press releaseThe press release is not dead.

That’s our story and we’re sticking to it.

Press releases are a staple of public relations and here at Cook + Schmid, we believe that as PR professionals we have a responsibility to cultivate open communications. But do press releases really encourage open dialogue anymore? In 2011, Forbes said no with an article entitled Why the News Release is Worthless in Today’s Social Media Age. Ouch!

As much as we hate to say it, there may be some validity to Forbes’ article. Social media has changed the landscape of public relations. Media are increasingly following pertinent Twitter handles to receive up-to-the-minute news updates on topics specific to their beats and costly newswires are challenged as PR pros progressively utilize free services such as HARO (Help a Reporter Out), PitchEngine.com, and Seek & Shout to pitch news stories.

If all of this holds true, why are PR professionals still utilizing press releases in their media relations efforts? Simply put – they still work.

According to Newswire’s vice president of social media Sarah Skerik, press release viewership increased 30 percent from 2009 to 2011 and people share thousands of press releases on their social networks daily. In fact, social media and other PR solicitation services have merely provided additional outlets for release distribution.

In response to the changing times, Cook + Schmid has devised three easy steps to optimizing press releases for the modern age.

1. Define the target audience for your press release. PR Daily reports that most press releases aren’t picked up because their audiences are not clearly defined and content is not reader-friendly. So when reviewing your release, ask yourself these questions:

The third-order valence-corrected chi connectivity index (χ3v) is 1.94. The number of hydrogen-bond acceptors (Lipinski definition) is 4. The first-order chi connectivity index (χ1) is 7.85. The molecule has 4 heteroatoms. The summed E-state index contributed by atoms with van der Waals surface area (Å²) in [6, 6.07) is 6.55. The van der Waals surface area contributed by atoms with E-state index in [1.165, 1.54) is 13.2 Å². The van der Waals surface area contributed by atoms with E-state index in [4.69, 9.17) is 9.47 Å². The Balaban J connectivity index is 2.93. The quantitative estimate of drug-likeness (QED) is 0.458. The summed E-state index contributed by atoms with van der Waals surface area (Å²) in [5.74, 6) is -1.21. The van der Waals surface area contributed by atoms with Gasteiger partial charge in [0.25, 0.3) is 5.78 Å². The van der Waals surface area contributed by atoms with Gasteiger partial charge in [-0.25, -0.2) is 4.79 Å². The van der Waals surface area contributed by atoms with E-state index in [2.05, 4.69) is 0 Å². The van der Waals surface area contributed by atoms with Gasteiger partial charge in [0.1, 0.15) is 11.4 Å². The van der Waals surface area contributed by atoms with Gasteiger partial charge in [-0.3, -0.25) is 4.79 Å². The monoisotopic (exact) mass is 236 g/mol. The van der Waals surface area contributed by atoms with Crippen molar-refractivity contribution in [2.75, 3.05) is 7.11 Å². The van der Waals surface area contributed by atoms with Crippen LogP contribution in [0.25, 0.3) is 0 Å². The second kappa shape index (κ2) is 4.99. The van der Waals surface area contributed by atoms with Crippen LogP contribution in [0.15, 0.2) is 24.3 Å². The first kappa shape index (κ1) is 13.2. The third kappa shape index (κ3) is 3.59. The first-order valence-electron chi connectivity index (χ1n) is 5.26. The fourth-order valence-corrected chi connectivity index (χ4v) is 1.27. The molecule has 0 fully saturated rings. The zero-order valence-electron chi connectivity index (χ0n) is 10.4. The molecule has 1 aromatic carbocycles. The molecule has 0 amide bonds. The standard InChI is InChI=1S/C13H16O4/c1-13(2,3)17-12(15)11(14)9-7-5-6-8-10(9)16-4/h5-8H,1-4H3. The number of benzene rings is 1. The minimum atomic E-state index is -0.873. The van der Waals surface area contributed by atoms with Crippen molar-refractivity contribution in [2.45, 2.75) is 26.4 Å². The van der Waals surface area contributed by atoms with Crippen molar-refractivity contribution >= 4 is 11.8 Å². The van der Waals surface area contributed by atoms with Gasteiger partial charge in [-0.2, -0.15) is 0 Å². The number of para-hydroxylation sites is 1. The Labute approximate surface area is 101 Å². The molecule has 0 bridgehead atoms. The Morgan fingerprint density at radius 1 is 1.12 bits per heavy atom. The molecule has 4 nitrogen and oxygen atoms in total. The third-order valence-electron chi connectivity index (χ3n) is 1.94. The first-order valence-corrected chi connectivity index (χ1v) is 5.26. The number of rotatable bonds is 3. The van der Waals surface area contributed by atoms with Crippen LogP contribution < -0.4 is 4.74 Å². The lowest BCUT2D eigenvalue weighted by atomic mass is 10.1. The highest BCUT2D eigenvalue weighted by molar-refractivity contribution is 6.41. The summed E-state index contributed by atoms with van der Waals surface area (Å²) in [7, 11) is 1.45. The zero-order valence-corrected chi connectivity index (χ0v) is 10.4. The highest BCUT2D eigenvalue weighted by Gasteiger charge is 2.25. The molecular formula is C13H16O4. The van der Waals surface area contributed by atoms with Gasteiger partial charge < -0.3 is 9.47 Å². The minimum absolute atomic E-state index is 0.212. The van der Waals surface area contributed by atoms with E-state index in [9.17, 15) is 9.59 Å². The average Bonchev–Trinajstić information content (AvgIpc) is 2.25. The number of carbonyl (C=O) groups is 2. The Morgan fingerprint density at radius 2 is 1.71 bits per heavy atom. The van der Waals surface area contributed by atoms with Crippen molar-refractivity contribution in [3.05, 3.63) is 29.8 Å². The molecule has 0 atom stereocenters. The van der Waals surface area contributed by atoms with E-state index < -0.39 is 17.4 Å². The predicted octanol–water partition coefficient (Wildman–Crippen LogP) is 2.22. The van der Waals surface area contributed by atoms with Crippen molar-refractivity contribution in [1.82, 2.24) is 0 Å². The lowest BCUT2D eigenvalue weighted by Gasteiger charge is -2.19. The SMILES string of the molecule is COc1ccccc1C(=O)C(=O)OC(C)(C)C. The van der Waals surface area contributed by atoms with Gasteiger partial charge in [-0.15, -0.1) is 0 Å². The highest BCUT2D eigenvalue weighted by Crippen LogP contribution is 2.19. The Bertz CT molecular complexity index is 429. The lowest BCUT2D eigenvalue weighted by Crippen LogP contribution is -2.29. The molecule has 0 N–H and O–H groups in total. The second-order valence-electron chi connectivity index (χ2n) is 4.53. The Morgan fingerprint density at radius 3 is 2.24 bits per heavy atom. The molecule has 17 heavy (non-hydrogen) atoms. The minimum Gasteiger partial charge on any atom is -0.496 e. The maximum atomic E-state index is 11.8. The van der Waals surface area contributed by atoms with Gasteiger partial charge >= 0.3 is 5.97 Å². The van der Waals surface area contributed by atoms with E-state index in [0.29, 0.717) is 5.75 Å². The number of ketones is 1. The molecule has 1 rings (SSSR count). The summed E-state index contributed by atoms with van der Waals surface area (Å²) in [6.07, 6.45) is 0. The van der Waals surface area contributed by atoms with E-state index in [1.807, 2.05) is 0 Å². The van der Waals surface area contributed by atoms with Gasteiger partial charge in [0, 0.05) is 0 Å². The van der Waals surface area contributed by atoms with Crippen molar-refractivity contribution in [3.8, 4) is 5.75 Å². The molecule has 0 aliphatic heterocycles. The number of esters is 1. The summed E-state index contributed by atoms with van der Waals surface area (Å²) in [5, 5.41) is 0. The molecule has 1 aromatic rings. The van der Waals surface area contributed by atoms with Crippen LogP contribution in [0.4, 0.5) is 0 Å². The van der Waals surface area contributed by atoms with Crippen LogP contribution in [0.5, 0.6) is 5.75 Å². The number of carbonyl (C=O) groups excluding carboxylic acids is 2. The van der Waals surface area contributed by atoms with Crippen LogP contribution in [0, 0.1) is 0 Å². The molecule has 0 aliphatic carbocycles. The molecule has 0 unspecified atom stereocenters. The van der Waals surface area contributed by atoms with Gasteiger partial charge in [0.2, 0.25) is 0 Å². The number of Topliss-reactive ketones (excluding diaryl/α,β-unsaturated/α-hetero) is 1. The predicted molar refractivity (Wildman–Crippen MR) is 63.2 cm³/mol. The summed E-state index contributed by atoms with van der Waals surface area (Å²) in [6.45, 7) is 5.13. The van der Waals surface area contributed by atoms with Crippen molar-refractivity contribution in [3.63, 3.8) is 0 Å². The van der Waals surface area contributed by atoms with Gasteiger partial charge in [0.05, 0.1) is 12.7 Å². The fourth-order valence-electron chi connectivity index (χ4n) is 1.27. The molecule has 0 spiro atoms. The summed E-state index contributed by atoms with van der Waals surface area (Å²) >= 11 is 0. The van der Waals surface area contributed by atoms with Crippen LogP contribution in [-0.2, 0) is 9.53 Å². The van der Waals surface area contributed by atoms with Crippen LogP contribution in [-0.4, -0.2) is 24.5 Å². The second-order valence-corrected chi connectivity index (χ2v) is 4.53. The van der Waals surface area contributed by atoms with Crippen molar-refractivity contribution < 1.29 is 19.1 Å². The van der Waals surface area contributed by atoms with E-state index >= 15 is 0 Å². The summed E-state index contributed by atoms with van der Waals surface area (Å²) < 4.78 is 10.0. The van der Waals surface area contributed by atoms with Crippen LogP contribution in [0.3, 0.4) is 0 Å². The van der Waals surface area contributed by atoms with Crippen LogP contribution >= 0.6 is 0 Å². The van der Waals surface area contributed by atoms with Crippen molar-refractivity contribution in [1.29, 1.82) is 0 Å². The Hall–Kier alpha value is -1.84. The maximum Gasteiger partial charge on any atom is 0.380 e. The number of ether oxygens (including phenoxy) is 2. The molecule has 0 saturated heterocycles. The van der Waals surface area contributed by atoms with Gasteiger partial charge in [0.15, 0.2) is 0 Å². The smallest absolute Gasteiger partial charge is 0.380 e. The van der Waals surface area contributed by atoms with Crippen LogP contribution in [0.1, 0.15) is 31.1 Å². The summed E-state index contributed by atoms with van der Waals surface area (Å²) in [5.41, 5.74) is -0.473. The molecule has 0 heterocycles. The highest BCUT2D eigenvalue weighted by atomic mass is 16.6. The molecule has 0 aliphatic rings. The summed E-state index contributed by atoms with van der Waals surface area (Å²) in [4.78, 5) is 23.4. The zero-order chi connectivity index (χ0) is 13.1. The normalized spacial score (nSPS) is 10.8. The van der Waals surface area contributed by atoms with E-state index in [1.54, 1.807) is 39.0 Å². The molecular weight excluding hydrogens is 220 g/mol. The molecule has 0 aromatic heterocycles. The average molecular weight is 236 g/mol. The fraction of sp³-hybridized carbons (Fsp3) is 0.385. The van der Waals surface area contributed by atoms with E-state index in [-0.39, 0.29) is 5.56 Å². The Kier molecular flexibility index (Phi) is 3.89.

• Is there jargon?
  • Is it easy to understand?
  • Is it boring?
  • Is the intended audience clear?

Remember, your release is intended for reporters, not your colleagues.

2. Be creative. This year’s influx (and rapid success) of services such as Pinterest and Instragram has demonstrated one clear message – visuals are key! Embedding images and videos into your release makes it both interactive and engaging. Further, provide content that sticks. Journalists want quality content just as much as you want to provide it, so get inventive with your approach. Has your donation drive grossed more proceeds than ever before? Did your product reach record highs this year? That’s the good stuff.

onlinePRmedia resized 6003. Promote your release on social media channels. Reporters are actively engaging with social media for news stories so why not publish your release exactly where they’re already looking? By embedding a link to your press release in a tweet or adding an attention-grabbing pin on Pinterest that links to your release, you will surely get your message across!

Key takeaways:

  • Define your audience
  • Embed links to your press release in social media posts
  • Create engaging, quality content
  • Insert visual elements to press releases (i.e. videos, photos, etc.)


When all else fails, always remember Skerik’s words, “
The medium is only as good as the message.”

Images via E-Releases & OnlinePRNews.com